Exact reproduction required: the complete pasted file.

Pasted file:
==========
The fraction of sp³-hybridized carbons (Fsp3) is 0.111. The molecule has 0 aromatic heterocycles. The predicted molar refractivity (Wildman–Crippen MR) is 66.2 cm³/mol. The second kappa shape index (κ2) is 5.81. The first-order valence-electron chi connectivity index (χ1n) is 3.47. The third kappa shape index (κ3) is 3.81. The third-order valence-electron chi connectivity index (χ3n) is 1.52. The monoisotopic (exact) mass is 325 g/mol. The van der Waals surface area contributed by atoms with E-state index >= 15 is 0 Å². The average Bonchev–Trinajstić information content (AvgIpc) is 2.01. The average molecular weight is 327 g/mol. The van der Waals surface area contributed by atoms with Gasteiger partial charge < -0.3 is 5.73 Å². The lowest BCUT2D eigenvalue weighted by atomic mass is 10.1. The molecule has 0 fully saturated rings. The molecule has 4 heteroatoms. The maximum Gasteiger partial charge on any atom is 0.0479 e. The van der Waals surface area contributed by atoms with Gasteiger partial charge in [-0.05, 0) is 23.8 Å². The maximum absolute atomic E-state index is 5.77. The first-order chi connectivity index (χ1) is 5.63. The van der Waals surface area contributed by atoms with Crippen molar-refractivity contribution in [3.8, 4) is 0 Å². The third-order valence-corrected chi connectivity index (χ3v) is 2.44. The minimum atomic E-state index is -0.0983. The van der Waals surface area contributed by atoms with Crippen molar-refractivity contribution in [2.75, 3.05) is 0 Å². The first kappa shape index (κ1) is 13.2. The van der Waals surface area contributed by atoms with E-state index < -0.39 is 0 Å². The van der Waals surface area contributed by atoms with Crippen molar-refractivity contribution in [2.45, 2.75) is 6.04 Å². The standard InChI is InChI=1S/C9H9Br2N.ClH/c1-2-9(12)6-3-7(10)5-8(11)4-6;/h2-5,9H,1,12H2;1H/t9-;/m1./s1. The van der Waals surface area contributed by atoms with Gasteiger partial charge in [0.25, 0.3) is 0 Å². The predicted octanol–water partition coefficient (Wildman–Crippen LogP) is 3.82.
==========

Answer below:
The fraction of sp³-hybridized carbons (Fsp3) is 0.111. The molecule has 0 aromatic heterocycles. The predicted molar refractivity (Wildman–Crippen MR) is 66.2 cm³/mol. The second kappa shape index (κ2) is 5.81. The first-order valence-electron chi connectivity index (χ1n) is 3.47. The third kappa shape index (κ3) is 3.81. The third-order valence-electron chi connectivity index (χ3n) is 1.52. The monoisotopic (exact) mass is 325 g/mol. The van der Waals surface area contributed by atoms with E-state index >= 15 is 0 Å². The average Bonchev–Trinajstić information content (AvgIpc) is 2.01. The average molecular weight is 327 g/mol. The van der Waals surface area contributed by atoms with Gasteiger partial charge < -0.3 is 5.73 Å². The lowest BCUT2D eigenvalue weighted by atomic mass is 10.1. The molecule has 0 fully saturated rings. The molecule has 4 heteroatoms. The maximum Gasteiger partial charge on any atom is 0.0479 e. The van der Waals surface area contributed by atoms with Gasteiger partial charge in [-0.05, 0) is 23.8 Å². The maximum absolute atomic E-state index is 5.77. The first-order chi connectivity index (χ1) is 5.63. The van der Waals surface area contributed by atoms with Crippen molar-refractivity contribution in [3.8, 4) is 0 Å². The third-order valence-corrected chi connectivity index (χ3v) is 2.44. The minimum atomic E-state index is -0.0983. The van der Waals surface area contributed by atoms with Crippen molar-refractivity contribution in [2.75, 3.05) is 0 Å². The first kappa shape index (κ1) is 13.2. The van der Waals surface area contributed by atoms with E-state index < -0.39 is 0 Å². The van der Waals surface area contributed by atoms with Crippen molar-refractivity contribution in [2.45, 2.75) is 6.04 Å². The standard InChI is InChI=1S/C9H9Br2N.ClH/c1-2-9(12)6-3-7(10)5-8(11)4-6;/h2-5,9H,1,12H2;1H/t9-;/m1./s1. The van der Waals surface area contributed by atoms with Gasteiger partial charge in [0.25, 0.3) is 0 Å². The predicted octanol–water partition coefficient (Wildman–Crippen LogP) is 3.82.